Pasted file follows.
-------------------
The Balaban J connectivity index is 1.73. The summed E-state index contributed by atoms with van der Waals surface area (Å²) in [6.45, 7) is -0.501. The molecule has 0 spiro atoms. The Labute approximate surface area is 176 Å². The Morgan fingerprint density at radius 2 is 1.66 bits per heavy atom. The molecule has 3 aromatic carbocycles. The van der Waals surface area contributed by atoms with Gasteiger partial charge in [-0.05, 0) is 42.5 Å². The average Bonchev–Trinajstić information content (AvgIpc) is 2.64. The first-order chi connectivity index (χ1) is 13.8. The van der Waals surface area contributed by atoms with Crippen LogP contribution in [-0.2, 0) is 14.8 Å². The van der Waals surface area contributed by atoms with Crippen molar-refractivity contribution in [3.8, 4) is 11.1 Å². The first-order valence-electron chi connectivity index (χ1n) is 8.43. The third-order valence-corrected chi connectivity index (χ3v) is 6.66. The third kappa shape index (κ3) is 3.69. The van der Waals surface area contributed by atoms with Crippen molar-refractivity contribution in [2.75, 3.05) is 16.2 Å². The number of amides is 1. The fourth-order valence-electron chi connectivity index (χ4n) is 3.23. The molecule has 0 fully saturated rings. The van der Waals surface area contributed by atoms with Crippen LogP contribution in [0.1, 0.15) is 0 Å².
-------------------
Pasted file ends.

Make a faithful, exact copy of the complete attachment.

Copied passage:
The Balaban J connectivity index is 1.73. The summed E-state index contributed by atoms with van der Waals surface area (Å²) in [6.45, 7) is -0.501. The molecule has 0 spiro atoms. The Labute approximate surface area is 176 Å². The Morgan fingerprint density at radius 2 is 1.66 bits per heavy atom. The molecule has 3 aromatic carbocycles. The van der Waals surface area contributed by atoms with Gasteiger partial charge in [-0.05, 0) is 42.5 Å². The average Bonchev–Trinajstić information content (AvgIpc) is 2.64. The first-order chi connectivity index (χ1) is 13.8. The van der Waals surface area contributed by atoms with Crippen LogP contribution in [-0.2, 0) is 14.8 Å². The van der Waals surface area contributed by atoms with Crippen molar-refractivity contribution in [3.8, 4) is 11.1 Å². The first-order valence-electron chi connectivity index (χ1n) is 8.43. The third-order valence-corrected chi connectivity index (χ3v) is 6.66. The third kappa shape index (κ3) is 3.69. The van der Waals surface area contributed by atoms with Crippen molar-refractivity contribution in [2.75, 3.05) is 16.2 Å². The number of amides is 1. The fourth-order valence-electron chi connectivity index (χ4n) is 3.23. The molecule has 0 fully saturated rings. The van der Waals surface area contributed by atoms with Crippen LogP contribution in [0.1, 0.15) is 0 Å².